Quiet drink at classy interesting bar:

Ashley Sutton bars are really unique and interesting for a drink before a big night out, there are lot of Ashley Sutton designed bars, here is information about Maggie Choo’s which is one example.

Dance clubs for a big night out:

After watching the sunset, having a quiet drink and watching some live music if you feel like a big night out and going to a dance club, most of the really great young expat and wealthy local clubs are located around Sukhumvit District on Soi 11 (Street 11).

There is also a huge club district called Royal City Avenue (RCA) which is whole district full of clubs by itself, just say RCA to any taxi driver and they’ll know. The below clubs are expensive for Bangkok standards but you’ll still find them cheap, they attract a younger crowd and are much more upscale.

Read more on Rob’s comment on Trippy’s Bangkok nightlife Q&A page.

14. Shopping

Shopping is insane in Bangkok. Here are some places and recommendations for no-holds-barred shopping sprees:

1. Platinum Fashion Mall for clothes, shoes, and accessories.
2. “The Chatuchak Weekend Market is THE shopping event in Bangkok. I’m pretty sure its the largest outdoor market in the world and last time I went I had a whole empty suitcase just for souvenirs from there. The market is broken up into different sections by wares and the expectation is that you haggle something fierce” said Jennifer Byerly from Houston.
3. “I also enjoyed shopping at the Pratunam Market wholesale market, mainly clothes, and some gorgeous embellishments, sequins, flowers, etc if you sew,” added Aroha Rakanui from New Zealand.
4. “Go to Siam Square – there’s a lot of malls, ranging from top brands to literally market like stores where you can bargain the price e.g. MBK Center or Lido Shopping Center. Else if you’re there during the weekend go to the Chatuchak Weekend Market which is massive + you can find everything you like. Have a good trip.” Dennis Johansen from Copenhagen.

15. Easy and affordable flights to other parts of Asia

Bangkok is one of the few cities where you can fly directly to the Kingdom of Bhutan. It takes only two hours to fly to Kuala Lumpur, 57 minutes to Siem Reap Cambodia, one hour 13 minutes to Yangon Burma, one hour and 43 minutes to Hanoi, and four hours 25 minutes to Male Maldives.

It is easy and affordable to combine your visit to Thailand with other Asian countries like Malaysia, Cambodia, Laos, Vietnam, Myanmar and Bhutan.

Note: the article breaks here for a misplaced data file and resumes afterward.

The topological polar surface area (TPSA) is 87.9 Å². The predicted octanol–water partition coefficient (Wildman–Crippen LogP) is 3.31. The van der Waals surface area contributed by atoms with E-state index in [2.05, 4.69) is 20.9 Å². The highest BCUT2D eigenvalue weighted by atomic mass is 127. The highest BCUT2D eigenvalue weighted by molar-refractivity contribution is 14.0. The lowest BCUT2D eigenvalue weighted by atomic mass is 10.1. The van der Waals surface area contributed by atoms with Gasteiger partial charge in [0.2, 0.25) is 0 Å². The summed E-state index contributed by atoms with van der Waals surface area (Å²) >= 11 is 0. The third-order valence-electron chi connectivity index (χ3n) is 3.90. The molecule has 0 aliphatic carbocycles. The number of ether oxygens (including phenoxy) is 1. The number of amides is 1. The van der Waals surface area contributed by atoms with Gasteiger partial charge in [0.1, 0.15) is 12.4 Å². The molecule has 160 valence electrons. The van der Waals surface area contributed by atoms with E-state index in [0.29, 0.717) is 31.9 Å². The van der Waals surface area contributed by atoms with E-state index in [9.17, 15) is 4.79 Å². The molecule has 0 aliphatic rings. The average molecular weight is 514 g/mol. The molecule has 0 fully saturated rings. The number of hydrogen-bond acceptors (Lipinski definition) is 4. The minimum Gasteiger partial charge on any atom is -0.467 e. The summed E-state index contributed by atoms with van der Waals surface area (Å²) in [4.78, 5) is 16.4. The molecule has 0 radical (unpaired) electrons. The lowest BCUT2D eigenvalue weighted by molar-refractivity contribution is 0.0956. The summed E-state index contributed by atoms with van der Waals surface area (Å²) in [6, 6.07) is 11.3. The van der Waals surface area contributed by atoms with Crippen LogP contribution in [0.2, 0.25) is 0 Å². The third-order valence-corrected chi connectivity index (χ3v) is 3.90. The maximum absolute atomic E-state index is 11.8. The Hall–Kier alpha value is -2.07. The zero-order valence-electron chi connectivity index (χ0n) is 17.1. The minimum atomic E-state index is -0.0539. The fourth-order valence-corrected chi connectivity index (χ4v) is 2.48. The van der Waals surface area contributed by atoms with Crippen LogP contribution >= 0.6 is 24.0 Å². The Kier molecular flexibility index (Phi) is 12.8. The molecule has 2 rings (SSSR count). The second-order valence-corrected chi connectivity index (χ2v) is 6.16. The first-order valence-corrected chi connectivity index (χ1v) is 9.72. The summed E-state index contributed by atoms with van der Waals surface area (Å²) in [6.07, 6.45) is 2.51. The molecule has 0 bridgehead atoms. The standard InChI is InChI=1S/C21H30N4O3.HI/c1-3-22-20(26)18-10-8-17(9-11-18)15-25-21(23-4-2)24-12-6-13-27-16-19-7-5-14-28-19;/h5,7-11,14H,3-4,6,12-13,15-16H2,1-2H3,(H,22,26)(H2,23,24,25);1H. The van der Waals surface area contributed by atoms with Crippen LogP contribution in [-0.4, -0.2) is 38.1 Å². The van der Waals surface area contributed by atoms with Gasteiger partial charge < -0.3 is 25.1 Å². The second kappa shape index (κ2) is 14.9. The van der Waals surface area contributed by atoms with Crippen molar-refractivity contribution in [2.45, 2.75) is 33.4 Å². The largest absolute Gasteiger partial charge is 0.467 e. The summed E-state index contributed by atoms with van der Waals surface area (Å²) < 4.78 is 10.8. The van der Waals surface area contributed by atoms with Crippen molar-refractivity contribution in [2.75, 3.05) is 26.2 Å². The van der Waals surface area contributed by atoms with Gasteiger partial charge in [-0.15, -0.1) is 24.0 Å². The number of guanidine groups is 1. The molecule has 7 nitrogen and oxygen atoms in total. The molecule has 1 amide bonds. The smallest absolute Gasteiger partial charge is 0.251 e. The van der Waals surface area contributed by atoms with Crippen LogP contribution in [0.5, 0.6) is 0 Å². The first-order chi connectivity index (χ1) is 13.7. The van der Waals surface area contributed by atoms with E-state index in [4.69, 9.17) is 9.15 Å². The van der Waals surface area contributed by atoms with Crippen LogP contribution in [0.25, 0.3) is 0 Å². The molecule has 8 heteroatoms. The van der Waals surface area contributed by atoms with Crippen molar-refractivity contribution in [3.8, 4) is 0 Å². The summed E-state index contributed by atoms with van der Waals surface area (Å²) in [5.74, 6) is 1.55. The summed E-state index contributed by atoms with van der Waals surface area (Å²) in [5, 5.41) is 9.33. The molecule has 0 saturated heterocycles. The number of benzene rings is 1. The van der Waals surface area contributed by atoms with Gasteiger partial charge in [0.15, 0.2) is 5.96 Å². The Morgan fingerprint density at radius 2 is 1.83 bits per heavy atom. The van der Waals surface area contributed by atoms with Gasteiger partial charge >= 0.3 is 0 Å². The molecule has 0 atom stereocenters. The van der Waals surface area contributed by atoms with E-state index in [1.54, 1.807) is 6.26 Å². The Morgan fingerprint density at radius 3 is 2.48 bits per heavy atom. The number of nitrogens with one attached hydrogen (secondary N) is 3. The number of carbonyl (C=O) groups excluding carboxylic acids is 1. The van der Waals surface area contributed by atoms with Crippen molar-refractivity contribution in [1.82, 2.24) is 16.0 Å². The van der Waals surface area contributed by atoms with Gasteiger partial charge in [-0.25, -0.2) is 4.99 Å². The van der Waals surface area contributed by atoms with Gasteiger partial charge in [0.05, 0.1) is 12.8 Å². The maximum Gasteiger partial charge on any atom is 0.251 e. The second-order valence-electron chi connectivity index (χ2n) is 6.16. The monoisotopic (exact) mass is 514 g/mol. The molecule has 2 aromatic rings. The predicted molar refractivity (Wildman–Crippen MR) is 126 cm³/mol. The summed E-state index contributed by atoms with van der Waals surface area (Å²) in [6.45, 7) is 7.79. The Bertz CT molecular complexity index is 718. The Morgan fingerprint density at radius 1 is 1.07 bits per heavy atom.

Have questions about to visiting or being a digital nomad in Thailand? Get your pressing questions answered by local experts by posting your question at trippy.com. Join now.

See you there!
Article and photos by Claudia Looi

Mentioned in this post
  1. Bangkok
    City in Thailand

    Bangkok Thailand
  2. Beijing
    City in China

    Beijing China
  3. Kuala Lumpur
    City in Malaysia

    Kuala Lumpur Malaysia
  4. Chiang Mai
    City in Thailand

    Chiang Mai Thailand
  5. Warorot Market (Kad Luang)
    Restaurant in Mueang Chiang Mai District Thailand

    Mueang Chiang Mai District Thailand
  6. Chatuchak
    Bangkok Thailand

    Bangkok Thailand
  7. Railay Beach
    Attraction in Thailand

    Thailand
  8. Koh Phi Phi
    Mueang Krabi District Thailand

    Mueang Krabi District Thailand
  9. Koh Chang
    Thailand

    Thailand
  10. Koh Samui
    Koh Samui Thailand

    Koh Samui Thailand
  11. Koh Lipe (Bundhaya Beach)
    Mueang Satun District Thailand

    Mueang Satun District Thailand
  12. Kanchanaburi
    City in Thailand

    Kanchanaburi Thailand
  13. Sukhothai
    City in Thailand

    Sukhothai Thailand
  14. Ayutthaya
    State in Thailand

    Thailand
  15. Lampang
    State in Thailand

    Thailand
  16. Mae Hong Son
    City in Thailand

    Mae Hong Son Thailand
  17. Chiang Rai
    City in Thailand

    Chiang Rai Thailand
  18. Surat Thani
    City in Thailand

    Surat Thani Thailand
  19. Singapore
    Country

    Singapore Singapore
  20. Damnoen Saduak
    City in Thailand

    อ.ดำเนินสะดวก Thailand
  21. Bhutan
    Country

    Bhutan